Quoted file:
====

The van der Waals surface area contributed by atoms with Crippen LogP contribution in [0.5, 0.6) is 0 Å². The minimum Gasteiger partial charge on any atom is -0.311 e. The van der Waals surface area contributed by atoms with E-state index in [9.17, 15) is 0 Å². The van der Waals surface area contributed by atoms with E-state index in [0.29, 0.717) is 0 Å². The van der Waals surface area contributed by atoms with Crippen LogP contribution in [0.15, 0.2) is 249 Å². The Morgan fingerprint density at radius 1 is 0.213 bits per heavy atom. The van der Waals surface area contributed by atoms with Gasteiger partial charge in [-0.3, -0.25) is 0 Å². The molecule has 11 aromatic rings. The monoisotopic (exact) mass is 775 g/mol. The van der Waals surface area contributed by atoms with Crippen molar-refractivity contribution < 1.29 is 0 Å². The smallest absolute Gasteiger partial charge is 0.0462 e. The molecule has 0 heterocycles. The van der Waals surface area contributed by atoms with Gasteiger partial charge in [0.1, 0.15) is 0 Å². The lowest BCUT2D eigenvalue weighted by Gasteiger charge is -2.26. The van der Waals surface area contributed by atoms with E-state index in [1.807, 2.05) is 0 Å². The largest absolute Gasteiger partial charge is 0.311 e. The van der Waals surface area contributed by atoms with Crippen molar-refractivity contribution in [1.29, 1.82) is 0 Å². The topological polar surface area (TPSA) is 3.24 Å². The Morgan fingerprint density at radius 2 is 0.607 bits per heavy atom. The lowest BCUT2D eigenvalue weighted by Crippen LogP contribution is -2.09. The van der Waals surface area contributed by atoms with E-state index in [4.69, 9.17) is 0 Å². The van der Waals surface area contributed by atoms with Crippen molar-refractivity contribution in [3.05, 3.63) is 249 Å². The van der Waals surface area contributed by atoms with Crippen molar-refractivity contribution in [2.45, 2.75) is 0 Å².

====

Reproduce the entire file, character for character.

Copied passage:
The van der Waals surface area contributed by atoms with Crippen LogP contribution in [0.5, 0.6) is 0 Å². The minimum Gasteiger partial charge on any atom is -0.311 e. The van der Waals surface area contributed by atoms with E-state index in [9.17, 15) is 0 Å². The van der Waals surface area contributed by atoms with E-state index in [0.29, 0.717) is 0 Å². The van der Waals surface area contributed by atoms with Crippen LogP contribution in [0.15, 0.2) is 249 Å². The Morgan fingerprint density at radius 1 is 0.213 bits per heavy atom. The van der Waals surface area contributed by atoms with Gasteiger partial charge in [-0.3, -0.25) is 0 Å². The molecule has 11 aromatic rings. The monoisotopic (exact) mass is 775 g/mol. The van der Waals surface area contributed by atoms with Crippen molar-refractivity contribution < 1.29 is 0 Å². The smallest absolute Gasteiger partial charge is 0.0462 e. The molecule has 0 heterocycles. The van der Waals surface area contributed by atoms with Gasteiger partial charge in [0.1, 0.15) is 0 Å². The lowest BCUT2D eigenvalue weighted by Gasteiger charge is -2.26. The van der Waals surface area contributed by atoms with E-state index in [1.807, 2.05) is 0 Å². The largest absolute Gasteiger partial charge is 0.311 e. The van der Waals surface area contributed by atoms with Crippen molar-refractivity contribution in [1.29, 1.82) is 0 Å². The topological polar surface area (TPSA) is 3.24 Å². The Morgan fingerprint density at radius 2 is 0.607 bits per heavy atom. The lowest BCUT2D eigenvalue weighted by Crippen LogP contribution is -2.09. The van der Waals surface area contributed by atoms with E-state index in [4.69, 9.17) is 0 Å². The van der Waals surface area contributed by atoms with Crippen molar-refractivity contribution in [3.05, 3.63) is 249 Å². The van der Waals surface area contributed by atoms with Crippen molar-refractivity contribution in [2.45, 2.75) is 0 Å².